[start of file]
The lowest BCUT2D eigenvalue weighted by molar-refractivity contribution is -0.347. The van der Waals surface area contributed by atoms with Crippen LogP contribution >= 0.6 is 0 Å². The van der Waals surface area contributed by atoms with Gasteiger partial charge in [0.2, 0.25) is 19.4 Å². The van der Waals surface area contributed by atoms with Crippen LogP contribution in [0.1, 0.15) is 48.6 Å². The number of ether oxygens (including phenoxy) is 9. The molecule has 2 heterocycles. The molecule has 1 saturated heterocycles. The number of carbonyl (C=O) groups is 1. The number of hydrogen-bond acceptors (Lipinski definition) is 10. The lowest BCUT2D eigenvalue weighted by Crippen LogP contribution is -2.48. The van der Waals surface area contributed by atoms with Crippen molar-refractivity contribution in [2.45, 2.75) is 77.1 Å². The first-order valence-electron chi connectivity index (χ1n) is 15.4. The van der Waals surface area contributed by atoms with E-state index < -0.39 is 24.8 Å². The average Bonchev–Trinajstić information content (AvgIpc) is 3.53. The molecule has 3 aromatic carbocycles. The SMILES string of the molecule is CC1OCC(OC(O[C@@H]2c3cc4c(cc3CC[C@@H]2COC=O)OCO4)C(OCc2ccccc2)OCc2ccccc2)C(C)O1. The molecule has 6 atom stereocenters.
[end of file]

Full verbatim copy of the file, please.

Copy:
The lowest BCUT2D eigenvalue weighted by molar-refractivity contribution is -0.347. The van der Waals surface area contributed by atoms with Crippen LogP contribution >= 0.6 is 0 Å². The van der Waals surface area contributed by atoms with Gasteiger partial charge in [0.2, 0.25) is 19.4 Å². The van der Waals surface area contributed by atoms with Crippen LogP contribution in [0.1, 0.15) is 48.6 Å². The number of ether oxygens (including phenoxy) is 9. The molecule has 2 heterocycles. The molecule has 1 saturated heterocycles. The number of carbonyl (C=O) groups is 1. The number of hydrogen-bond acceptors (Lipinski definition) is 10. The lowest BCUT2D eigenvalue weighted by Crippen LogP contribution is -2.48. The van der Waals surface area contributed by atoms with Crippen molar-refractivity contribution in [2.45, 2.75) is 77.1 Å². The first-order valence-electron chi connectivity index (χ1n) is 15.4. The van der Waals surface area contributed by atoms with E-state index < -0.39 is 24.8 Å². The average Bonchev–Trinajstić information content (AvgIpc) is 3.53. The molecule has 3 aromatic carbocycles. The SMILES string of the molecule is CC1OCC(OC(O[C@@H]2c3cc4c(cc3CC[C@@H]2COC=O)OCO4)C(OCc2ccccc2)OCc2ccccc2)C(C)O1. The molecule has 6 atom stereocenters.